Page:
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Wednesday, September 11, 2013

State of Ohio v. Anthony Kirkland, Case no. 2010-0854
Hamilton County Court of Common Pleas

James L. Gessler [sic] and Angeline O. Gessler [sic] v. City of Worthington Income Tax Board of Appeals and Steven R. Gandee [Molly Roberts], Finance Director, Case no. 2012-2105
Ohio Board of Tax Appeals

Disciplinary Counsel v. David Allen Streeter, Jr., Case no. 2013-0581
Cuyahoga County


Death Penalty

State of Ohio v. Anthony Kirkland, Case no. 2010-0854
Hamilton County Court of Common Pleas

Anthony Kirkland of Cincinnati has appealed his convictions and death sentence for the 2006 murders of Casonya Crawford, Mary Jo Newton, and Kimya Rolison and the 2009 murder of Esme Kenney.

Just before opening statements in the jury trial, Kirkland pleaded guilty to the charges related to the murders of Newton and Rolison. These homicides weren’t prosecuted as capital offenses. Kirkland was also convicted following the trial in the murders of teenagers Crawford and Kenney. These sentences included death penalty specifications.

At trial, the court allowed testimony about an earlier case involving Kirkland. Kylah Williams testified that Kirkland had solicited sex from her in 2007 when she was 13 years old. The defense objected to this testimony, but the court said it was admissible as long as no reference to Kirkland’s conviction in the case was made.

In his appeal to the Supreme Court, Kirkland’s attorneys have advanced 10 claims of legal and procedural error during his trial as grounds for the court to reverse his convictions and/or reduce his death sentence to a term of life imprisonment.

Among the errors claimed, Kirkland’s attorneys make three central arguments.

Arguing for the state, attorneys from the Hamilton County Prosecutor’s Office make several responses.

Contacts
Representing Anthony Kirkland: Herbert Freeman, 513.505.5062

Representing Hamilton County Prosecutor’s Office: William Breyer, 513.946.3244

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For the Purpose of Local Income Tax Liability, Does “Net Profits” Include Proceeds from Exercise of Stock Options?

James L. Gessler [sic] and Angeline O. Gessler [sic] v. City of Worthington Income Tax Board of Appeals and Steven R. Gandee [Molly Roberts], Finance Director, Case no. 2012-2105
Ohio Board of Tax Appeals

ISSUE: Did the Ohio Board of Tax Appeals err when it determined that the definition of “net profits” in the City of Worthington’s income tax ordinance exceeded the limitations imposed on the taxing authority of municipalities in Ohio Revised Code Chapter 718 and, in so doing, upheld a decision by the City of Worthington Income Tax Board of Appeals that denied a request for refund of taxes paid by a Worthington couple?

BACKGROUND:
Both parties in this case agree to the underlying facts that James and Angeline Gesler, residents of the City of Worthington since 1996, filed income tax returns with the city in 2005, 2006, and 2007 that included more than $2.9 million in income collected through the exercise of stock options provided to Mr. Gesler in compensation for work he did for clients in his business as a certified public accountant. The amount of tax paid on this income was about $60,000.

After paying this tax, Mr. Gesler reviewed the City of Worthington’s ordinances and determined that he and his wife had in fact not been required to report the stock option income on their return, and they filed a request for a refund plus interest. The request was denied by the city, and the Geslers appealed this decision to the City of Worthington Income Tax Board of Appeals. After a hearing and consideration of briefs from both sides, the board ruled against the Geslers, and they appealed to the Ohio Board of Tax Appeals, which upheld the decision to deny the Geslers a refund. They appealed to the Ohio Supreme Court.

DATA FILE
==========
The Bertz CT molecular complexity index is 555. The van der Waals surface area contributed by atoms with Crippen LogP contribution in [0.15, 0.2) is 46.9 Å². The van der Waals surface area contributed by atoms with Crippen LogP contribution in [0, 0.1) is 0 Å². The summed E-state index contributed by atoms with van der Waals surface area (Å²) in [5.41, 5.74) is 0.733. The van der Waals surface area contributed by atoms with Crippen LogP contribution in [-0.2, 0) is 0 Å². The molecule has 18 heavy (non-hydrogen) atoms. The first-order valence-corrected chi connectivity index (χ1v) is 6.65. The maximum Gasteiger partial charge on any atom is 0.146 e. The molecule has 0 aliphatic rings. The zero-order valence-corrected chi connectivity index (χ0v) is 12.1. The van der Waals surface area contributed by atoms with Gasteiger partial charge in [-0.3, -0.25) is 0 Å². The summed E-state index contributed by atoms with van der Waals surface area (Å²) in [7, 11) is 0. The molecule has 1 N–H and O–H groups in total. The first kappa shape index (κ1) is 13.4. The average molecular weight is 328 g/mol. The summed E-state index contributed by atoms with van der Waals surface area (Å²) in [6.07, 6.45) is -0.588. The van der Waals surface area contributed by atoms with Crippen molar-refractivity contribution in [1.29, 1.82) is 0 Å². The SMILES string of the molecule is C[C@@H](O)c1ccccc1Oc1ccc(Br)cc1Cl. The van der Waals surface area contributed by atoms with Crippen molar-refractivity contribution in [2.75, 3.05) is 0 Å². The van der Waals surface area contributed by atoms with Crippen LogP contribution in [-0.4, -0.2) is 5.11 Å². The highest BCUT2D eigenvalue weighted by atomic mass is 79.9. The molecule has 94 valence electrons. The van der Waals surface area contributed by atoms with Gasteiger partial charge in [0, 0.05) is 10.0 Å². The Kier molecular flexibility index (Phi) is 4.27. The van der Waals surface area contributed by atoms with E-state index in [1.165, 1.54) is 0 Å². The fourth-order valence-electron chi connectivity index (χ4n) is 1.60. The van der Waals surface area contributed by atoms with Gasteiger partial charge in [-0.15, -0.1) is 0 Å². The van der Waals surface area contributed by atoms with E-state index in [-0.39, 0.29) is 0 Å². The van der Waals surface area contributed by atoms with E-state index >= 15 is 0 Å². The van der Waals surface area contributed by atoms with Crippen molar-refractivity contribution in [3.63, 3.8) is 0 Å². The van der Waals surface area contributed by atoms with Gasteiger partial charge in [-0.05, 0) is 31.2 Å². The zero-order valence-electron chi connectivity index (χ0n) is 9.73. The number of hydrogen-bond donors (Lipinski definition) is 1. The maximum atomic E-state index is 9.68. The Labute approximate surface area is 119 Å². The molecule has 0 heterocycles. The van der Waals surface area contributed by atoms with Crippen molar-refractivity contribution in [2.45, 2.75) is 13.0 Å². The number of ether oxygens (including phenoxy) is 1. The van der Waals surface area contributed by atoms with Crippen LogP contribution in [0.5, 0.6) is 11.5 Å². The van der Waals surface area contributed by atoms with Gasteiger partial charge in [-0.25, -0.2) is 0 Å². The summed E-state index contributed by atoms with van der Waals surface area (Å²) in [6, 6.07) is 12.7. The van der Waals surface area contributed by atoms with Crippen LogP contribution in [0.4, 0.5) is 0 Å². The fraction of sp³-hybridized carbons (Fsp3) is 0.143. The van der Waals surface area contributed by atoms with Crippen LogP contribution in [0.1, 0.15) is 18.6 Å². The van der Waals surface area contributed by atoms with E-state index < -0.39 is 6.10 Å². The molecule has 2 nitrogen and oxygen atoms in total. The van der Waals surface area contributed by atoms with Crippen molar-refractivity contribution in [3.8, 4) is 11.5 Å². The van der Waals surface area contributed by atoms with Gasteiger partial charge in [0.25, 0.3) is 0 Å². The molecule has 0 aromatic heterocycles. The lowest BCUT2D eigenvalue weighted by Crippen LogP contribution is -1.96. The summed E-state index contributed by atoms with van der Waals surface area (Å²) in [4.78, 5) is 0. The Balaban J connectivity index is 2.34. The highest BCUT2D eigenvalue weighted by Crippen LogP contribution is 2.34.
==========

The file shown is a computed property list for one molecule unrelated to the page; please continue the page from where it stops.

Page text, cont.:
A provision of the Worthington income tax law, Cod. Ord. 1701.15, imposes a 2 percent income tax on “the net profits earned on and after January 1, 2004, of all unincorporated businesses, professions or other activities conducted by residents of the City ….” The ordinance defines “net profit” as “for a taxpayer other than an individual, the adjusted federal taxable income and ‘net profit’ for a taxpayer who is an individual means the individual’s profit, other than amounts required to be reported on Schedule C, Schedule E, or Schedule F.” Since income from stock options is reported on Schedule C of the federal income tax form, Mr. Gesler reasoned that the city ordinance explicitally exempted this income from the definition of net profit and therefore was not subject to the income tax.

The Board of Tax Appeals ruled that Cod. Ord. 1701.15 was unlawful because it was “in direct contravention” with a provision of Ohio state law, R.C. 718.01(A)(7), and “the Ohio General Assembly’s expression must be deemed to govern the present situation.”

R.C. 718.01(A)(7) states “... no municipal corporation may tax or use as the base for determining the amount of the net profit ... an amount other than the net profit required to be reported by the taxpayer on schedule C ....”

Attorneys for the Geslers advance five arguments for why the lower tribunals that considered this matter were wrong and the City of Worthington should be ordered to grant the requested refund. Among their central arguments, they state that the effect of the Board of Tax Appeals’ ruling was to improperly exercise state authority to essentially expand a municipal income tax.

“There is no Codified City of Worthington ordinance imposing tax on Schedule C income,” they write in their merit brief. “Therefore, Schedule C income cannot be subjected to City of Worthington municipal income tax. Claims that the City of Worthington’s ordinance imposing tax violates the General Assembly’s statutory uniformity requirements for municipal taxes cannot serve as a mechanism to broaden the municipal tax beyond the plain terms of the ordinance. The Ohio Constitution reserves the power to impose municipal taxes to municipal legislative bodies. The General Assembly’s power extends no further than ‘limiting’ or ‘restricting’ municipal exercises of legislative power. The City of Worthington did not invoke its legislative power under the Worthington City Charter to enact an ordinance that would reach Schedule C income of individuals. Thus, there was no exercise of municipal taxing authority for the General Assembly to ‘limit’ or ‘restrict’ as to that income. R.C. 718. 01 does not indicate in any fashion that the General Assembly intended for it to act as a de facto municipal ordinance to impose tax where no municipal ordinance attempts to impose tax.”